, where Onion editor Megan Ganz critiqued some made-up Onion headlines writ by Dave Barry, Rachel Manteuffel and me.

I'll happily accept the spanking. I do think Megan might have been a tad disingenuous in finding the notion of a White House pork-jowl chef over the line, vis a vis cultural insensitivity.

Exhibit A



Great Time of Ye, AR: With all this election hullabaloo going on, we seem to have forgotten that we're in the midst of the WONDERFUL skirt with boots season.

Can we go back to basics here and get a "Noted" shout-out for skirts-with-boots?

Gene Weingarten: Around the same time that we first spoke here of the wonders of skirts and boots, I also decried the outrageous tendency of some women to don attractive skirts or tight pants and then -- without apology or explanation -- TIE A SWEATER OR SHIRT AROUND HER WAIST, COMPLETELY HIDING HER BEHIND FROM PUBLIC VIEW.

Today, while searching for an image online with which to answer your post, I encountered

this ridiculous mess

. Why, that's noted fashion icon Mary-Kate Olsen, who may have been the topic of yesterday's Celebritology post.


Another Fine Mess: What about people who won't move to the left lane to allow people to merge onto the interstate? Folks on the on ramp don't have any choice but to form a line. If there is plenty of room to scoot over why not cut the mergers a break?

Gene Weingarten: Hey, this reminds me of something. I have always wondered why there aren't more accidents -- really horrendous accidents -- occurring because one person merged left from the right lane and one person merged right from the left lane, into each other? You don't hear of this happening much. It's almost happened to me a bunch, particularly if we have both passed a truck.


"This seems sane and reasonable to me.": What happens when someone gets a flat tire? That "extra lane" is there for a very good reason. I'd rather not get mowed down while searching for my spare throughout all the junk in my trunk.

Gene Weingarten: Yeah, but we're talking about a jam situation, when everyone is moving slowly, no?


Minneapolis, MN: Hi Gene, If you had to either be yellow or have a wheel for a foot, which would you choose? By yellow I mean big bird yellow, not jaundiced, and by a wheel I mean a roller skate wheel.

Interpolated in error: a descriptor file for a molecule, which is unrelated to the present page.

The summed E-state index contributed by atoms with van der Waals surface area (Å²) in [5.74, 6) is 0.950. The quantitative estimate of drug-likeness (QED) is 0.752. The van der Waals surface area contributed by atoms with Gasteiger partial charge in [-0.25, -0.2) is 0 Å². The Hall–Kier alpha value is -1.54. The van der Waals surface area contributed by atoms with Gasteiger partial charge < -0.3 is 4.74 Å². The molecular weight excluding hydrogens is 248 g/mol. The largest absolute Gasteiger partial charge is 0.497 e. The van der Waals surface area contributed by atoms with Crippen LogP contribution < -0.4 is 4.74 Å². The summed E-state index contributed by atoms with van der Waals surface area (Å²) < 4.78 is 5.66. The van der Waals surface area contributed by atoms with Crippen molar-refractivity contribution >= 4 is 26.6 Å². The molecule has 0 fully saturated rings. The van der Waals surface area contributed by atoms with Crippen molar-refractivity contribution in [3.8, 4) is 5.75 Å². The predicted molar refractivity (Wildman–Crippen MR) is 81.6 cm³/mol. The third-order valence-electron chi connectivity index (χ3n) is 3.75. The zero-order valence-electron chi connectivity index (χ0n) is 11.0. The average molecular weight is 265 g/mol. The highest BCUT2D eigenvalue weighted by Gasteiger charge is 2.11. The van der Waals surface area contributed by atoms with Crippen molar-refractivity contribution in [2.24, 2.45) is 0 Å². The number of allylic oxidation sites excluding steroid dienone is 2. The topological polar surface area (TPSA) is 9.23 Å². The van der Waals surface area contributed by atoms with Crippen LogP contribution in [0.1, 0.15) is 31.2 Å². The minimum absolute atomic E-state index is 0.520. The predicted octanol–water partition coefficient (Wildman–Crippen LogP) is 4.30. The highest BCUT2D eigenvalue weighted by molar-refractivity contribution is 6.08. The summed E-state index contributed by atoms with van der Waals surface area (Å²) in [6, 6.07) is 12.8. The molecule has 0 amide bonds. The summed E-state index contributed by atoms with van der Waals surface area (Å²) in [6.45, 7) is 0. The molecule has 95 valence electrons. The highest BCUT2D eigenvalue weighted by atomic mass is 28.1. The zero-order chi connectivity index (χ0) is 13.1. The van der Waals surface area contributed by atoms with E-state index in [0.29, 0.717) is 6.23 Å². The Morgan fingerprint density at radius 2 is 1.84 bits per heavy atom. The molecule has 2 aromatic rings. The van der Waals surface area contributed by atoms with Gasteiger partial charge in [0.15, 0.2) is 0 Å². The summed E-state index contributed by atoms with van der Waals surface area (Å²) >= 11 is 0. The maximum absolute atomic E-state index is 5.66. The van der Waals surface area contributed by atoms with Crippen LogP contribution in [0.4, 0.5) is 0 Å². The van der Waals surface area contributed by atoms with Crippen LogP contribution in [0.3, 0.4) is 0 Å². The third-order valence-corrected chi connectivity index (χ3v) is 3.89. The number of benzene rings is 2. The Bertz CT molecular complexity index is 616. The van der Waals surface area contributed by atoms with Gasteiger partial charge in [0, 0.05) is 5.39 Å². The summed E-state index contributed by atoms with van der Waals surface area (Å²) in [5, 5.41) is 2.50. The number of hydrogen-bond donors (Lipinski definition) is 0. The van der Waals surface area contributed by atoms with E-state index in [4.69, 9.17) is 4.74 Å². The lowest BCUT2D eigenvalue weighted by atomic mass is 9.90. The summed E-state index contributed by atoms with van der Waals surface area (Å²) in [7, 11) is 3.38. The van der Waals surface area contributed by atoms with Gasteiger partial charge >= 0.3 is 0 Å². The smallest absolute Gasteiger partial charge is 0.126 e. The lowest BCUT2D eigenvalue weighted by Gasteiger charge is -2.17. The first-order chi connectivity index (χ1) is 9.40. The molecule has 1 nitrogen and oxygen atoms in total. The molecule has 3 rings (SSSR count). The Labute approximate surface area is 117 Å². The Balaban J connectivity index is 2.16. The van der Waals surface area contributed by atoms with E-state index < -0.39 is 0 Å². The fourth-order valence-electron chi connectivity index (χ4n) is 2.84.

Gene Weingarten: They're both pretty cool.

Gene Weingarten: Could I have BOTH?


Washington, D.C.: The zipper merge is best. It will never work though.

See here.

Gene Weingarten: Gorney is a friend of mine, but I disagreed with that story of hers. The sidescooters, or whatever she called them, are being practical.


Self-esteemsville, Va.: About the VPL site ... I was just thinking how nifty it was to see a woman shaped almost exactly like me modelling clothes I might consider buying. I don't care so much about the notion that skinny models will make me or my daughter anorexic -- I just think it's nice to know what the clothes will actually look like on me! And then I scroll down to the comments to see that a woman has written in to say how repulsive that woman looks. Well, that's a fine howdy-do. Gene, am I still hott?

Gene Weingarten: That woman looks just fine. Her panties belong on a clown, though.


Over the line: It's hard to imagine that the Onion has a line over which any joke can cross.

Gene Weingarten: I know. I think they were funnin' me.


Flu Vacci, NE?: Dear Gene,

I heart you.

Anyway, what are your thoughts on the flu vaccine? I had one last Thursday and got really sick for 24 hours on Sunday/Monday. I had a bad fever (100.0+) and a really achy body. But this morning, I am basically fine.

Did the flu shot protect me from something horrible that I had already acquired, shortening its duration and virulence?

Did the flu shot itself cause the illness? I know the shot is a dead virus, yadda yadda, but who knows, right?

Or were the two entirely unrelated?

Thanks, Dr. Weingarten.

Gene Weingarten: I bought a flu shot last week at a train station in Philadelphia.

That sounds like the start of a joke, doesn't it?

I got fevery for a day, too. It's part and parcel.


Speaking of Butts: Have you read the article in today's Salon extolling the virtues of our next first lady's booty?

As a black woman with with "back" I felt kinda proud.

Gene Weingarten: I haven't yet seen this; I'm trusting Chatwoman.


Wash, D.C.: I'm reminded by your White House picture of the famous propaganda photos of the crew of the Pueblo. Captured by the North Koreans, they were put on media display, but had a method to demonstrate that they were not speaking willing. They told the North Korean photographers that holding up the middle finger was an American symbol that everything was OK. The real message came through loud and clear.

Gene Weingarten: Is this true? I do not remember this. Sounds apocryphal.


Line Cutter: So, if it's okay for you to zoom up to the front of the exit lane and shove into the line, do you do this in person? When you're in the bank and there's a long line of people, do you just walk to the front of the line, or wherever it is you think is appropriate? Or do you find the anonymity of being in your car gives you the courage to act like a complete and utter asshat?